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Home > Articles > Pan Am Games > Nicole Clarke enjoying her time as Pan Am Games sport manager

Nicole Clarke enjoying her time as Pan Am Games sport manager

Organizing a track meet involves the same sort of discipline as competing in one

Posted: March 19th, 2015 @ 6:07pm


TORONTO/March 19—It was, Nicole Clarke recalled, a sobering moment.

The day was March 4, a Wednesday, and the premier had stopped by the office of the Pan American Games organizing committee to preside over the ceremony to unveil the medals that will be presented to the athletes.

Someone commented that there were just 18 Wednesdays until the Games begin.

It wasn’t like a chill descended over the room, Clarke recalled, but put in that context, it gave everyone pause. “When you put it in that perspective,” she said, “(you realize) it’s close. There’s not a lot of time left.”

Clarke, the La Salle Secondary School graduate, has been part of the group preparing for the Games since August, 2013. She’s the sport manager for athletics—aka track and field—and tennis.

“It’s amazing how fast a year and a half has gone,” she said. “I feel like I just started. It’s amazing how time goes lightning quick in a Games situation.

“It was a little bit of a shock for everybody in the room when they say it that way, but we knew it was coming and there’s one thing about a Games: there’s an opening ceremony date and it’s not going to change. We know the Games start July 10, and we’ll need to be ready by then.”

A three-time provincial high school medalist in shot put and discus while representing La Salle, Clarke went to Queen’s University, where she studied physical education with an eye to a career in physiotherapy or teaching. During that time, she competed at the Canada Games in London in 2001, and was a member of a national junior team at an international meet in the Cayman Islands, where she won a bronze medal.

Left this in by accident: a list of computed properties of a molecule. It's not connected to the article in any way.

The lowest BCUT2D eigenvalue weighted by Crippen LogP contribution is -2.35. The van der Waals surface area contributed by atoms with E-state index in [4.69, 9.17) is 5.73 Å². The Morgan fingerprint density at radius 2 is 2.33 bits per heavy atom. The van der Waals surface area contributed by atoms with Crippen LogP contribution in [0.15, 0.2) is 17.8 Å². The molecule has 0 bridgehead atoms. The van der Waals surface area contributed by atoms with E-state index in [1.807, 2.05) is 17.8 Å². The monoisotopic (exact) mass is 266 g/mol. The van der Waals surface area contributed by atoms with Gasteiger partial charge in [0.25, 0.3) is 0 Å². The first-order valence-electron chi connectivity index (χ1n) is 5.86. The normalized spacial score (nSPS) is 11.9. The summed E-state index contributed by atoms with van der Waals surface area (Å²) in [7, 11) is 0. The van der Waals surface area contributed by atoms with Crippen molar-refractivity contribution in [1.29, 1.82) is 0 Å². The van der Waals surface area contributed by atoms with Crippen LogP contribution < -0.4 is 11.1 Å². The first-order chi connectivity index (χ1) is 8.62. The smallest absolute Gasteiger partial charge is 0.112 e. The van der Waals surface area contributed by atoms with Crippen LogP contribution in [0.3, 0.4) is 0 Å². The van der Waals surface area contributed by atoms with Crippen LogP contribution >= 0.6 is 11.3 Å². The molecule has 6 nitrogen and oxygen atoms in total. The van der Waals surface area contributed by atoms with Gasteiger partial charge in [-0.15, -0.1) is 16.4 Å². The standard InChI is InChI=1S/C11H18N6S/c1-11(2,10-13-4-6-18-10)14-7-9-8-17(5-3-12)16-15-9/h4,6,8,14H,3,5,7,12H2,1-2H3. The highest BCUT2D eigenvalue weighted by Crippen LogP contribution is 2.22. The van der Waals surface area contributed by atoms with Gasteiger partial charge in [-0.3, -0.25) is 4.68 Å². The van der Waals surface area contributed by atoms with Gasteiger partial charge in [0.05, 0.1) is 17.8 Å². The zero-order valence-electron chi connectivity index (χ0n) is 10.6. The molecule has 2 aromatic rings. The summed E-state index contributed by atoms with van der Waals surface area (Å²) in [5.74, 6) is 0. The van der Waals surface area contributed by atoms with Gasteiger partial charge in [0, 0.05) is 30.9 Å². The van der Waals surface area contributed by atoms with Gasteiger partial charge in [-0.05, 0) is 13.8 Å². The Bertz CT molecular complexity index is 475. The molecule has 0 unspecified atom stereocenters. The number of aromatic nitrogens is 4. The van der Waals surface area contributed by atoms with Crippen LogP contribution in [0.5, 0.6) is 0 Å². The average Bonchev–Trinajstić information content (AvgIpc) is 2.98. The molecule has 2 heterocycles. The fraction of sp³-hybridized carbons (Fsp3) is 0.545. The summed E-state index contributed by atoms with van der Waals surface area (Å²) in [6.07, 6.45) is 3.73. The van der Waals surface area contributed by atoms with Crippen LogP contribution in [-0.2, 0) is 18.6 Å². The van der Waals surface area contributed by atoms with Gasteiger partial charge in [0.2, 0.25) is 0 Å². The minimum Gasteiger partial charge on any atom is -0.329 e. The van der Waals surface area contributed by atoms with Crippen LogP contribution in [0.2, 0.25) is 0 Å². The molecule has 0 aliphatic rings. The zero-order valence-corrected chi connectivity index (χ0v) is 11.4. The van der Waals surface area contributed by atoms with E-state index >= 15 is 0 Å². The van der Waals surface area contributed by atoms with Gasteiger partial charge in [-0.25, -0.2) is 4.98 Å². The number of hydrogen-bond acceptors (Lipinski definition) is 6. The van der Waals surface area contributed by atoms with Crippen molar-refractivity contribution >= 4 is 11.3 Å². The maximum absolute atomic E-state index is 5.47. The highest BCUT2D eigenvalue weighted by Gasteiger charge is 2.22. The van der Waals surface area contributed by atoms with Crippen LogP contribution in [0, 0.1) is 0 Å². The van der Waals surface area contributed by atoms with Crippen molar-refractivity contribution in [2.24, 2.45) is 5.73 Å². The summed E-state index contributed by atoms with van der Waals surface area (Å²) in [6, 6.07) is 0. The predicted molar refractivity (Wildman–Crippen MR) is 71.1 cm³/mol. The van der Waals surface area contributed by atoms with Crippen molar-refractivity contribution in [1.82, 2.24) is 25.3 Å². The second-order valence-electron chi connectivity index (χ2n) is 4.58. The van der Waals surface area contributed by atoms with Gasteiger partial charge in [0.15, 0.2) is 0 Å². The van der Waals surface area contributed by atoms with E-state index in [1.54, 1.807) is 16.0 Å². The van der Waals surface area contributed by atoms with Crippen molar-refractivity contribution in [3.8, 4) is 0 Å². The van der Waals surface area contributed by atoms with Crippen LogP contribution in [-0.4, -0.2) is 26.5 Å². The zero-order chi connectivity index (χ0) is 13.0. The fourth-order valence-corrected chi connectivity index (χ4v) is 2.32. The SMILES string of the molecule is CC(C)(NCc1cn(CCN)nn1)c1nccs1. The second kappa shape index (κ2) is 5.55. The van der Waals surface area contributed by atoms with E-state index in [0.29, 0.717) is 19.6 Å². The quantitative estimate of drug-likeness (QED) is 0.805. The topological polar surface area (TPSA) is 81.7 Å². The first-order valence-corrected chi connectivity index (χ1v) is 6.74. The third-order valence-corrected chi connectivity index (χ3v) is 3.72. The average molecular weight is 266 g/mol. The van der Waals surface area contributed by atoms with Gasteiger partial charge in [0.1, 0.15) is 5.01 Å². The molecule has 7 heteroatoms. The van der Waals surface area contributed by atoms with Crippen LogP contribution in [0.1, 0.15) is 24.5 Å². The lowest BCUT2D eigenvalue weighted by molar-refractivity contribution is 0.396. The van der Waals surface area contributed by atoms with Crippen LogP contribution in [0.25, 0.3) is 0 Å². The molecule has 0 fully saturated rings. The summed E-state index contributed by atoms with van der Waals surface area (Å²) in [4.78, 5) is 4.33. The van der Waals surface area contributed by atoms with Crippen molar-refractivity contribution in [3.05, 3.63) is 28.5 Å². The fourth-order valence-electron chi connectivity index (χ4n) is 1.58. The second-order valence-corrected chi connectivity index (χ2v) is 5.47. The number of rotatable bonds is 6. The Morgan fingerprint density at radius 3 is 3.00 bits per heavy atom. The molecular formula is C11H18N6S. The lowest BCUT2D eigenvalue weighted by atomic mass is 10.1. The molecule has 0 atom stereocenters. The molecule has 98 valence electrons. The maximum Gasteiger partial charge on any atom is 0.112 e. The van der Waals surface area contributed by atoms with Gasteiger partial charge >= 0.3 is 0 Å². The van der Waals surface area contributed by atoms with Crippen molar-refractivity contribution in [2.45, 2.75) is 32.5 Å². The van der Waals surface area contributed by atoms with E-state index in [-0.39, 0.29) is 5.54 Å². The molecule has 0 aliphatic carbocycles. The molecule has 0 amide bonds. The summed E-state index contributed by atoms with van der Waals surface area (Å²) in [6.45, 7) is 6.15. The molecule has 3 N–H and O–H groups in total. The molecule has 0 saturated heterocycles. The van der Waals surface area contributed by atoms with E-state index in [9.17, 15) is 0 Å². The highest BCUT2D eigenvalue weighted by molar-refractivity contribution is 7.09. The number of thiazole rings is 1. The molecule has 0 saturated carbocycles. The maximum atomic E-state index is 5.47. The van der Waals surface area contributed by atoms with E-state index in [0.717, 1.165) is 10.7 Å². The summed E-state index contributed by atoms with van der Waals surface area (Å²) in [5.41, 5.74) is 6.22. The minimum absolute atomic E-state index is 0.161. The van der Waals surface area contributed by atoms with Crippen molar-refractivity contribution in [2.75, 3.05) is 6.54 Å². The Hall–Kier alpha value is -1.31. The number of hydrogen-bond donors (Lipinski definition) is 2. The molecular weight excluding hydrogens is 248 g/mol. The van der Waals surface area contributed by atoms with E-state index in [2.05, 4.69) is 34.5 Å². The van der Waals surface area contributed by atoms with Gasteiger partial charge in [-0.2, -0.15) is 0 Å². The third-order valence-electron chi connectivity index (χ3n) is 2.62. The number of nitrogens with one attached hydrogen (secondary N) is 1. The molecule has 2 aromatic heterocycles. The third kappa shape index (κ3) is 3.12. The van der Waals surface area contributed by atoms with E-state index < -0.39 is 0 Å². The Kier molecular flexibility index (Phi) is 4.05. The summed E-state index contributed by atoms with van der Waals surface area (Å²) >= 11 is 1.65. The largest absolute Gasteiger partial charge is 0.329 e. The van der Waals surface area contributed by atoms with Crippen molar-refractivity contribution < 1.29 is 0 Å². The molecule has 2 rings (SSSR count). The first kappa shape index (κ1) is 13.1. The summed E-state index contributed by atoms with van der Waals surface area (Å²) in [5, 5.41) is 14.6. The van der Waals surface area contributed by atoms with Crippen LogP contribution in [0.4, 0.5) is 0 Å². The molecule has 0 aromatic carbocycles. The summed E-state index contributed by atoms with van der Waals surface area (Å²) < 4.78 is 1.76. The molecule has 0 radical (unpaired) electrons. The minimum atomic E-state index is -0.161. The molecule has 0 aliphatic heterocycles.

“It’s funny,” she said. “When I started university, sport administration wasn’t on my radar (but) when I was at Queen’s I started working in the home events department to help pay for school. I really enjoyed it. When I was finished at Queen’s I (thought), ‘I’m going to try this route instead of teachers college,’ and I’m quite happy with the decision I made.”

From Queen’s, Clarke got her Masters in sport administration at the University of Ottawa, and as part of that program, did an internship at Athletics Canada, the national sport-governing body for track and field. “Obviously, with my track background, it was a very good fit that I got to stay with my sport, see the other side of it, after being an athlete for so long.”

That was the spring of 2004, and at that point Clarke came home, to work in the home events department at Queen’s. Two years later, an opportunity arose for a full-time job managing events for Athletics Canada, where Clarke worked until taking the Pan Am gig—with one notable exception. In 2009 she took a leave of absence to go to Vancouver and work at the Olympics.